We had all employee meetings recently and we flat out said, you know, we're gonna be we're gonna do our best to be flexible. We understand everybody's going to have these types of situations especially with daycare and school. You know, as long as we all work together, we'll be fine. Is it gonna be painful here and there? Yeah, it will be painful for supervisors, maybe some work, we'll get out, you know, a few days later than our goals. We're all in this together. People I think just need to be a little more understanding of that as an employer we're trying to be, and we want to communicate that to our employees.
There is a concern that some employees will take advantage of the situation, but I choose to believe the best in people, and I would rather be more flexible in the situation of working from home for the greater good of all employees.
Molly said: You're doing better than I am Patrick, this is something I've really struggled with, because we have a small group of individuals on our team. And we're pretty much all leaders that can work from home and the rest of our staff is working with the public like hands on in the public. Personally, I just really struggle that to be a good leader. I can't show up to my office every day when I'm asking you to go out and work with the public.
Patrick said One of the areas where I struggle sometimes is our Manufacturing staff that can't work from home. It's a situation where it's a school closure, and maybe they're not a high wage earner here yet they have to be home on two thirds pay for two weeks or whatever. If your daycare closes, yeah, that hurts. It hurts the pocketbook, and it hurts them. And that's all that they can do. And we're gonna run it. We have ran into it, we're gonna run into more of it. And you got to take a case by case right? It's all you can do.
I'm curious to see the work from home impact after COVID has gone. I think that the the employers that can figure out ways to effectively work from home and continue to maintain teamwork, collaboration, productivity, efficiency, all that are going to be in a position where they're going to have the pick of the talent pool versus employers that can't. For the employers out there, I strongly encourage you to think about the ramifications there.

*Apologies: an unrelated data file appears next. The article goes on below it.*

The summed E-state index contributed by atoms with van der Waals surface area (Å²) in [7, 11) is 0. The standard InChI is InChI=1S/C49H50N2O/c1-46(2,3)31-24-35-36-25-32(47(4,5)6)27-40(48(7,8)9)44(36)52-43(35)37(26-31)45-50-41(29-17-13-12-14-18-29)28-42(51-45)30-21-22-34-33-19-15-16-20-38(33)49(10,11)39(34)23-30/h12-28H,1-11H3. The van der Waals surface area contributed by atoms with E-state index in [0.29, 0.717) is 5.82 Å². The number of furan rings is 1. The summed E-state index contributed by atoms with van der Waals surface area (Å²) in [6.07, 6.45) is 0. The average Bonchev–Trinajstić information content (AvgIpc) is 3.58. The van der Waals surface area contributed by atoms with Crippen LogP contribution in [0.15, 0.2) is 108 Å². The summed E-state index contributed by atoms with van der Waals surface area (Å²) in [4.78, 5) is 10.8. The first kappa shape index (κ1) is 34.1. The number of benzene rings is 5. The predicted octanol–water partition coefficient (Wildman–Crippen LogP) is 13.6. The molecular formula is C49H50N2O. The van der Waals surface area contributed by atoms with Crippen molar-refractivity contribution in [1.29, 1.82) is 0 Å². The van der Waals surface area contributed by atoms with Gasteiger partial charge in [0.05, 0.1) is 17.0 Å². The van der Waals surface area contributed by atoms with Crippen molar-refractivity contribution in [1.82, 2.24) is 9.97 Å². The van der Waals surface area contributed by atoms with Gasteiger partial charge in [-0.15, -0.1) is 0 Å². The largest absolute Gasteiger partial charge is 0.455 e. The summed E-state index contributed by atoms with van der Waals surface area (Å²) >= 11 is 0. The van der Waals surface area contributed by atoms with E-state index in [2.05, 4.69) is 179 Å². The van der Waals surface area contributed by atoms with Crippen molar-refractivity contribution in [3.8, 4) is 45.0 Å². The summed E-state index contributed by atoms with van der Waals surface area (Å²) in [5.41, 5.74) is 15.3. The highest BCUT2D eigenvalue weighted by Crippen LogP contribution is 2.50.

My organization, as an example, did not do work from home before this, threw together a policy in like a week to try to address some of the things that we thought might come up. And and now this thing has just has just dragged on. But we're also seeing challenges where the team is not collaborating as much. We're seeing some some work challenges where people used to have conversations at the watercooler happened by someone's office and having a conversation to solve a problem that they were facing and, and just just the general camaraderie of the office. You know, I'll be curious to see how our workplace changes but I'm concerned that if we do too much work from home, we're actually going to become very impersonal and it could actually be bad for the culture.
Molly Burdess said Yeah, I think we as HR and just leaders have to be very intentional about our culture and that as well, what I'm seeing a lot of is people obviously when you're communicating in person, you have body language, you have all that other stuff. So I've been really intentional about really trying to over communicate what is happening, what's going on. So we're seeing that as well. One thing I want to add Kyle, because there's a lot like me, my staff, they can't work from home like there's no way that we could work from home so just wait I keep going back to is like, okay, when if this comes, how can we get creative with schedules to allow them to be able to do what they need to do with their family and at their home, and then also still make a living. So I think that's probably what we're going to see in the organizations that really don't have that option to work from home. Just get creative. One question I have, the end of the 40 Hour Workweek?
From my perspective, I take the opposite view. I think we're going to have a 50 plus hour work week for people working from home because they can't shut it off. That's one of the other concerns. At home, I'm always at work because I have work available all the time and I could, I could literally deal with something work related 24 hours a day, seven days a week. So you know, I get into the the work life balance concern, and everybody needs some level of rest. And if they can't get some level of rest, I get concerned about long term sustainability as well.
I think if you have a job like HR or a job where your your mental state is a significantly important part of decision making and moving an organization forward and making sure that people are safe. If you're constantly under stress, and you don't ever get a break, you're going to start making bad decisions.
Public service announcement of the day, everybody take a break. Rest. Or, drink at noon like Patrick.
If you are an essential employer and you and or you don't have the ability to offer work from home, to your employees, you need to do the best to make that culture comfortable to work in, and you need to make sure that people feel safe going to work or you're gonna lose people. You know, might be okay, you might be okay. When unemployment is like 8% to 12%, depending on your region. Have you guys seen a spike in turnover?